Friday, January 23, 2015

Like Billy Beane Playing Small-Stakes Poker

Small-Stakes Texas Hold 'Em is based on a series of bets that are capped after three rounds of betting.  For example, the first round of betting, after the cards are dealt in a $3-$6 game, requires a $3 bet, nothing more, nothing less.  After subsequent cards are turned (the 'flop', the 'turn', and the 'river'), betting is capped at $6 per round. 

These betting rules play a significant role in strategy and have a tremendous psychological effect on
the participating players.  Suppose you limped into the hand from the small blind with an offsuit 6, 7.  Say the flop comes out 4, 8, K(ing).  You have a so-called gut-shot straight draw - 4, 6, 7, 8 - you need a 5 to make your straight.  The chances of hitting a 5 on the next card are minimal out of all of the remaining cards in the deck.  The only way you should pay $6 to see the next card is if there is a significant amount of money in the pot, which gives you favorable expected value (Without going into an in-depth lecture on poker strategy and probability, this simply means, over the long term, the possible winnings are high enough to justify paying $6 to see the next card because, if you were faced with that same bet multiple times over a long period of time, you would come out ahead).  However, players in small stakes poker don't think that way.  They tend to think more along the lines of "Well, I'm already in 'x' amount.  The most I can lose is another $6."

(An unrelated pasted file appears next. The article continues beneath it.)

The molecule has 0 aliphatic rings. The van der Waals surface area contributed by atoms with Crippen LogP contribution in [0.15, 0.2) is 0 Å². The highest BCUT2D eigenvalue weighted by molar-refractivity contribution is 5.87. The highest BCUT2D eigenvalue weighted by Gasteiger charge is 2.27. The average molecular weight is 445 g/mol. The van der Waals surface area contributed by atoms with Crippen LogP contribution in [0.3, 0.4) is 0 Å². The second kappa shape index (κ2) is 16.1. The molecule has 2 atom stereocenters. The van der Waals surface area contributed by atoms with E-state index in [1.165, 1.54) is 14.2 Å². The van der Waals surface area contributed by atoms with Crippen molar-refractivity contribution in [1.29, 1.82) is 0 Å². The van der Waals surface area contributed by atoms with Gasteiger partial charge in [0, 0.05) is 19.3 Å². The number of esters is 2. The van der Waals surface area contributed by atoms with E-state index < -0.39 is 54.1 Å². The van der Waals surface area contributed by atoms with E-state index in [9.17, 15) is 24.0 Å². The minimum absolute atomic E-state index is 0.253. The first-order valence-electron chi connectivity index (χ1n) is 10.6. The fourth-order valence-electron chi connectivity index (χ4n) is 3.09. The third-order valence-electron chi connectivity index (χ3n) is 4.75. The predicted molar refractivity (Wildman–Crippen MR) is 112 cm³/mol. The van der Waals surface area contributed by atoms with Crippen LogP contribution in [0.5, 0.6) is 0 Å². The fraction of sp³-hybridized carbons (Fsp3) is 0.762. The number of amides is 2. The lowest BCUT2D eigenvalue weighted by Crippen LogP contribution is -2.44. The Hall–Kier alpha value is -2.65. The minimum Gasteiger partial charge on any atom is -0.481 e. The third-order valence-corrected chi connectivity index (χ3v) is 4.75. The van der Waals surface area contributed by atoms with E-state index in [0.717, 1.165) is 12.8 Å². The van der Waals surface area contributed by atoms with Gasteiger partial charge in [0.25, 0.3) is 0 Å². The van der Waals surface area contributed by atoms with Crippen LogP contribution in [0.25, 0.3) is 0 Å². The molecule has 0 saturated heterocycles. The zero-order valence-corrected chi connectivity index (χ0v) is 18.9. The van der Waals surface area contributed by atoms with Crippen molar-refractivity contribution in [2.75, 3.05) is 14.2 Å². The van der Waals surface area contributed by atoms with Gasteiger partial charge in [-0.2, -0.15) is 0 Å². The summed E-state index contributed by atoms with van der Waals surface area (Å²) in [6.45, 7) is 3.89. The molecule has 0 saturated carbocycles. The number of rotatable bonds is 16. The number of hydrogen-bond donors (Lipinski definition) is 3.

Small stakes poker takes a lot of the guess work out of the game.  If you play good cards and know how to maximize your bet, you will come out ahead over time.  Most people don't play small stakes poker; instead they seek the roller coaster ride and glamour of No Limit Hold 'Em, where, in addition to playing the right cards and calculating your probability of winning a hand, you must also navigate the murky waters of reading the opposing players to decide whether or not they are bluffing.  Why make it more complicated than it needs to be? 

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Billy Beane, the GM of the Oakland Athletics, became a household name after Brad Pitt played his character in the 2011 film, "Moneyball".  Beane utilized sabermetrics (defined in Wikipedia as "the empirical analysis of baseball, especially baseball statistics that measure in-game activity") to construct a winning, low-salary baseball team by signing on a number overlooked, underrated, efficient players.  Instead of looking at batting average, look at runs scored and defensive competence, because that is what wins games.  Beane's quantitative approach to managing the A's was extremely successful, leading to 20 straight wins in 2002, a feat that hadn't been accomplished in the over 100 year history of American League Baseball.



Beane overruled scouts who had been in the game for decades, scouts who were adamant they could spot the next big star.  The showy, hotshot players are not what he was looking for and he had the gumption to stick to his guns and build his team around quantitative results on the baseball field.